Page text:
Faking It

Literary superhero Chuck Palahniuk once suggested the success of his books depended on using truth to support fiction. One of his trademarks is to create situations that are just close enough to reality and surround them with well-researched details to create the illusion of truth in his blatantly nonsensical outcomes. Anyone who’s read Fight Club or Lullaby knows what he means, and knows just how effective a device this can be, and Palahniuk’s method has been reflected over and over again throughout the last fifteen years of popular fiction.

But what few seem to understand is that this is not a two-way process: you can use facts to support falsehood, but you can’t use falsehoods to support fact. Look what happened to James Frey and Herman Rosenblat when they tried this. Both were exposed as frauds, although Frey at least has a sense of humor about it.

"Odd Man Out" by Matt McCarthySo why in the world would Matt McCarthy, already educated at two of the finest institutions in the land and sidetracked by a brief stint as a minor-leaguer with the Angels, have reason to embelish? Could one summer as a farmhand really top Juiced, Perfect I’m Not or Ball Four? Would fictitious dirt on Tom Kotchman, Blake Allen or Joe Saunders really sell many more books than, say, a highly fictionalized version of a summer with fictionalized versions of Kotchman, Allen and Saunders? Sure, McCarthy paints the Bobby Jenks of 2002 as an alcoholic racist, but everyone already knew the Bobby Jenks of 2002 was an alcoholic racist.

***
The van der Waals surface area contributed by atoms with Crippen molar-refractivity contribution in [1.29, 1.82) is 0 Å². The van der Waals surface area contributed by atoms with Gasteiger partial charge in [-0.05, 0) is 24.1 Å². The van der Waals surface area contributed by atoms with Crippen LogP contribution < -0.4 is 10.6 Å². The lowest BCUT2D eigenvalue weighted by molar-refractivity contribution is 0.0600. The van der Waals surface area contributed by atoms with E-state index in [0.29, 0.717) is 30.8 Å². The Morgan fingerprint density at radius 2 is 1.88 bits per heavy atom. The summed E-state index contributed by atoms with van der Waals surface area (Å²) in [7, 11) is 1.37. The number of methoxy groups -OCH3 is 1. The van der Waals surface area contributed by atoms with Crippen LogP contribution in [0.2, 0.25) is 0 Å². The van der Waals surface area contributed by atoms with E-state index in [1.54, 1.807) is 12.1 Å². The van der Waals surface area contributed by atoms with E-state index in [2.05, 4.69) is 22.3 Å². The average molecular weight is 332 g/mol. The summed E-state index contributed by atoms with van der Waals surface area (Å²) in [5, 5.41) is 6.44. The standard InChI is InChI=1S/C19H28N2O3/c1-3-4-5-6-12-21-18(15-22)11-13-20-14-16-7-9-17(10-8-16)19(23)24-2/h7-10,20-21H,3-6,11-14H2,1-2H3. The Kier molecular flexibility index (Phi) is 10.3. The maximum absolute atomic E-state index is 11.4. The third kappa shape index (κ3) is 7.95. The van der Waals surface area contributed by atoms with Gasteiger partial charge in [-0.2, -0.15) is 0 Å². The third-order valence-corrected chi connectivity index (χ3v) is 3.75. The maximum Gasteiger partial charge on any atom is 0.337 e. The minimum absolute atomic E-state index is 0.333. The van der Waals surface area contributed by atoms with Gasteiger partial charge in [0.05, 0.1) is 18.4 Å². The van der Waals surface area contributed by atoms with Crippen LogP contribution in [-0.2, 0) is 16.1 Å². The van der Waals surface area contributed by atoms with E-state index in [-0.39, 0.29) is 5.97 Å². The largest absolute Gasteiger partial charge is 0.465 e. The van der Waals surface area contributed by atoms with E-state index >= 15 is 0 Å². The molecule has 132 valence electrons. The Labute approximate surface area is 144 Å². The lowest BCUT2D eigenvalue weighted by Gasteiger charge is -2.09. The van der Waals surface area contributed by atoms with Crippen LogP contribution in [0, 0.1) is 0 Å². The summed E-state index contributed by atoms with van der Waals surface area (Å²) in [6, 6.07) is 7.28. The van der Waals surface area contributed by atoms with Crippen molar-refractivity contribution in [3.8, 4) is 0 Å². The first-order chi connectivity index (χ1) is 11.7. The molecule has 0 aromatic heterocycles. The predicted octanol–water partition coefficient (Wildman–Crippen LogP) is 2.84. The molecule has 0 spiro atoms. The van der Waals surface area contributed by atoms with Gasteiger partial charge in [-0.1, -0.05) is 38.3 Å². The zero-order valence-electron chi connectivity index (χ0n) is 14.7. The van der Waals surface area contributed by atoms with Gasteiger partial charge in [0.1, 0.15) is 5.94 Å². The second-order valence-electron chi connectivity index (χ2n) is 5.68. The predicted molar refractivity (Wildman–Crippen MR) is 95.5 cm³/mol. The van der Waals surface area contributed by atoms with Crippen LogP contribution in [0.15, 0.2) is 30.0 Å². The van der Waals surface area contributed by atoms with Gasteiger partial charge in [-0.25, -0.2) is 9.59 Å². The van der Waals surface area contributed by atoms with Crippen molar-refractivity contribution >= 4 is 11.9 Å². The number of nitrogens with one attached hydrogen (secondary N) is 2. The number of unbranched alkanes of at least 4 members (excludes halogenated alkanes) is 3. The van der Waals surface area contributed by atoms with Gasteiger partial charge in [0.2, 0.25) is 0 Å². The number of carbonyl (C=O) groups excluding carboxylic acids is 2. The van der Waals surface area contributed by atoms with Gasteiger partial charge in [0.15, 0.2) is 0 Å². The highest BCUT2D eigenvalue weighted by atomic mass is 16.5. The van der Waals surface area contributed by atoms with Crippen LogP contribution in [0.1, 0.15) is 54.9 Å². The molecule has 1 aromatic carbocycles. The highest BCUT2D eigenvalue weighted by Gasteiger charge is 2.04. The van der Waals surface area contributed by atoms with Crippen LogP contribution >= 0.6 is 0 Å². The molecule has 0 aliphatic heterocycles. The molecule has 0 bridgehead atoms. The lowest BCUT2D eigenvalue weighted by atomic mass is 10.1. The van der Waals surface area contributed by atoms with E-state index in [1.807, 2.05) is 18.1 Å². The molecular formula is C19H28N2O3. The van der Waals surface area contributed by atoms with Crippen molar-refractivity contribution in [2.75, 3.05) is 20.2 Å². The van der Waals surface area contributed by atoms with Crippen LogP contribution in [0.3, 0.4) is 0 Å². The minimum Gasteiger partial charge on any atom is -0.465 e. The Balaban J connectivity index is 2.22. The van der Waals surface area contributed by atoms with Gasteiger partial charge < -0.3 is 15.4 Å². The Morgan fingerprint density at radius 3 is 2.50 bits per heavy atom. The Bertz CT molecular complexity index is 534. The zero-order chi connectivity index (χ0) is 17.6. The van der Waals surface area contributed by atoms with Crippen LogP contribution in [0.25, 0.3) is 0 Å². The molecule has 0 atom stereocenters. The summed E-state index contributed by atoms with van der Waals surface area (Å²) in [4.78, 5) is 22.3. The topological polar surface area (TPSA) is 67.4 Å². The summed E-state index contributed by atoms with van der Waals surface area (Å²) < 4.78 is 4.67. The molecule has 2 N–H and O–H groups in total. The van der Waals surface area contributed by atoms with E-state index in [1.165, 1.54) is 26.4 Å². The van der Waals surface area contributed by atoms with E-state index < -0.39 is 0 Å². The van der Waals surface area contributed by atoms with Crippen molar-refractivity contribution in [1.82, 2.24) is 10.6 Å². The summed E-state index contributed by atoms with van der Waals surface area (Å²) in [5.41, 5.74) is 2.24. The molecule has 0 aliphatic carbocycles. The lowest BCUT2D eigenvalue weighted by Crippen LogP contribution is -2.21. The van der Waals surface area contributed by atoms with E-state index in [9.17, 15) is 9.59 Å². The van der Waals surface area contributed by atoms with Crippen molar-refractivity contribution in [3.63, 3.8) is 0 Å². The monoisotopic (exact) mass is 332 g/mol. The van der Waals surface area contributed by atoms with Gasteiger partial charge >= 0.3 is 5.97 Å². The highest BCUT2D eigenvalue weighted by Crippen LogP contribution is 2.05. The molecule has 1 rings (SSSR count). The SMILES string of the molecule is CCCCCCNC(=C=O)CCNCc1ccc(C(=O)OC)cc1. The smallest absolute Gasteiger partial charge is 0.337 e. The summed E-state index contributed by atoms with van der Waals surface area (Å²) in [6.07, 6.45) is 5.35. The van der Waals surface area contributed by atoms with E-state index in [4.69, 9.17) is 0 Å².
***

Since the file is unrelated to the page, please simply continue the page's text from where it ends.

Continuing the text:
All things considered, embellished memoir is probably the lamest tier to aim for because (a) you’ll have to explain yourself twice over and (b) everyone will hate you.

I’ve never been a minor league baseball player, nor have most people out there, but you have to think at least something interesting happened in Matt McCarthy’s time in the sticks. Talk about the stress and unlikelihood of being drafted, talk about life after failed baseball dreams, talk about having Yale Medical School as a backup plan – anything, really, but if an arc like that wasn’t exciting enough to launch a true story, why bother saying it was?

2 thoughts on “Faking It”

  1. seriously! you can’t have something crazy happen to you when youre a ballplayer? what is this kid’s problem?!?

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